A Topsy-Turvy Picture

C. J. Gable is upended by UCLA's Christian Taylor and Alterraun Verner, and so is No. 2 USC. Either Florida or Michigan will play Ohio State for the BCS title.
C. J. Gable is upended by UCLA's Christian Taylor and Alterraun Verner, and so is No. 2 USC. Either Florida or Michigan will play Ohio State for the BCS title. (By Chris Carlson -- Associated Press)
By Adam Kilgore
Washington Post Staff Writer
Sunday, December 3, 2006

Southern California's stunning loss to UCLA and Florida's victory in the Southeastern Conference championship game yesterday amplified the already deafening debate over which team should face top-ranked Ohio State for college football's national championship. The arguments promise to reach unprecedented volume in the hours counting down to today's announcement of pairings in the Bowl Championship Series.

USC squandered its surefire chance to play Ohio State for the national championship and clouded the title game picture by losing, 13-9, to crosstown rival UCLA. As the Trojans skulked off the field, Florida sat in its locker room at halftime of the SEC championship game leading Arkansas by 10. After a wild half of football, the Gators won by the same margin, 38-28, to make their case for belonging in the national championship game.

Florida is certain to pass Michigan in the computer rankings, which comprise one-third of the formula that determines the BCS championship game participants. The other two-thirds are determined by the coaches' and Harris polls, and those voters will decide which team is more worthy.

In both of last week's polls, Michigan was No. 3 and Florida No. 4, but the No. 2 Trojans' loss makes forecasting today's results difficult. Voters will have to decide whether Florida's performance, coupled with winning what is widely regarded as the nation's best conference, is enough to vault the Gators over Michigan, which would back into the championship after losing its final game to Ohio State. The teams are virtually even by any measure; they played only one common opponent, Vanderbilt. The Wolverines beat the Commodores, 27-7, in Ann Arbor on Sept. 2; the Gators beat them on the road, 25-19, on Nov. 4.

"Michigan already had its chance," Florida freshman Percy Harvin said. "I think we deserve a chance."

The merits of a rematch between Michigan and Ohio State has raged since the Buckeyes pulled out a 42-39 victory in Columbus on Nov. 18. Two days later, Florida Coach Urban Meyer made his position clear.

"I think that'd be unfair to Ohio State, and I think it'd be unfair to the country," Meyer said. "Just don't believe that's the right thing to do. You're going to tell Ohio State they have to go beat the same team twice, which is extremely difficult? If that does happen, all the [university] presidents need to get together immediately and put together a playoff system. I mean like now, January or whenever, to get that done."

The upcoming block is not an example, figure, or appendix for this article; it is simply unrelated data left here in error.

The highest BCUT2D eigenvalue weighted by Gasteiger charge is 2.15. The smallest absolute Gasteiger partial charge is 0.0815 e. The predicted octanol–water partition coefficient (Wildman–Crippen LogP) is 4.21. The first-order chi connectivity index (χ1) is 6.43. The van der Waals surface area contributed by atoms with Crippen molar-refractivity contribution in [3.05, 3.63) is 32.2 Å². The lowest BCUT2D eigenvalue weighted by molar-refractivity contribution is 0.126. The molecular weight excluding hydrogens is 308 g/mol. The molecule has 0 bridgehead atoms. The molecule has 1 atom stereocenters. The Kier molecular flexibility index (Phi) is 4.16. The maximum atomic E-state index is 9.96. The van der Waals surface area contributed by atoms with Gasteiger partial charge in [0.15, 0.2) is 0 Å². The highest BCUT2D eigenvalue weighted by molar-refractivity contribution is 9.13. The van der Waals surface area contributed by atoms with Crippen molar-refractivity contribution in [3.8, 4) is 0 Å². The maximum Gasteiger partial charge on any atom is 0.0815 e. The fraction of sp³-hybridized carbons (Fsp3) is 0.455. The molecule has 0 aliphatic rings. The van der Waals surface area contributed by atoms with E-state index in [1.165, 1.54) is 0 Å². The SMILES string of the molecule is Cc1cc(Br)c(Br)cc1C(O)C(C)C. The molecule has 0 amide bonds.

Meyer more conservatively stumped for his team during a television interview last night.

"I do believe we deserve a shot," Meyer said. "I think the country will feel the same way. The SEC against the Big Ten will be a great title game. Michigan has a great team, but I think they had their shot."

Meyer is not among the seven SEC coaches who vote in the coaches' poll; Michigan's Lloyd Carr and Ohio State's Jim Tressel are among the six Big Ten coaches with a vote.

"I hope that the voters will not penalize our team because we didn't play the last two weeks," Carr said. "I don't want to get into a campaign. That's not what's best for the game. The BCS is set in order to put the two best teams together in the championship games. We all have our views."

USC, which was attempting to make its third consecutive appearance in the national championship game, couldn't call itself the city champ yesterday. The Trojans' loss, the fourth in their last 59 games, snapped a string of seven straight victories over UCLA. The Trojans, still the Pacific-10 champions, will settle for playing in the Rose Bowl on Jan. 1, on the same field where their title hopes were dashed.

Whichever team ends up in the title will determine USC's Rose Bowl opponent. If Michigan plays in the national title game, Louisiana State likely will play USC. But if Florida plays for the national title, Michigan and USC likely will meet in a game with traditional conference tie-ins.

The rest of the BCS picture cleared up yesterday, too. Wake Forest earned a bid to the Orange Bowl by defeating Georgia Tech, 9-6, in the Atlantic Coast Conference championship game. The Demon Deacons will likely play Louisville, the Big East champion.

Boise State clinched its spot in the BCS last weekend by completing a 12-0 season, and it will likely play Big 12 champion Oklahoma.

Notre Dame seems headed for the Sugar Bowl, where it would play either LSU or Florida, depending on how the title game and Rose Bowl shake out.

Those games, of course, will be only the undercard. One of the participants in the main event has yet to be decided, but the fight over who it will be could very well prove more intense than the game itself.


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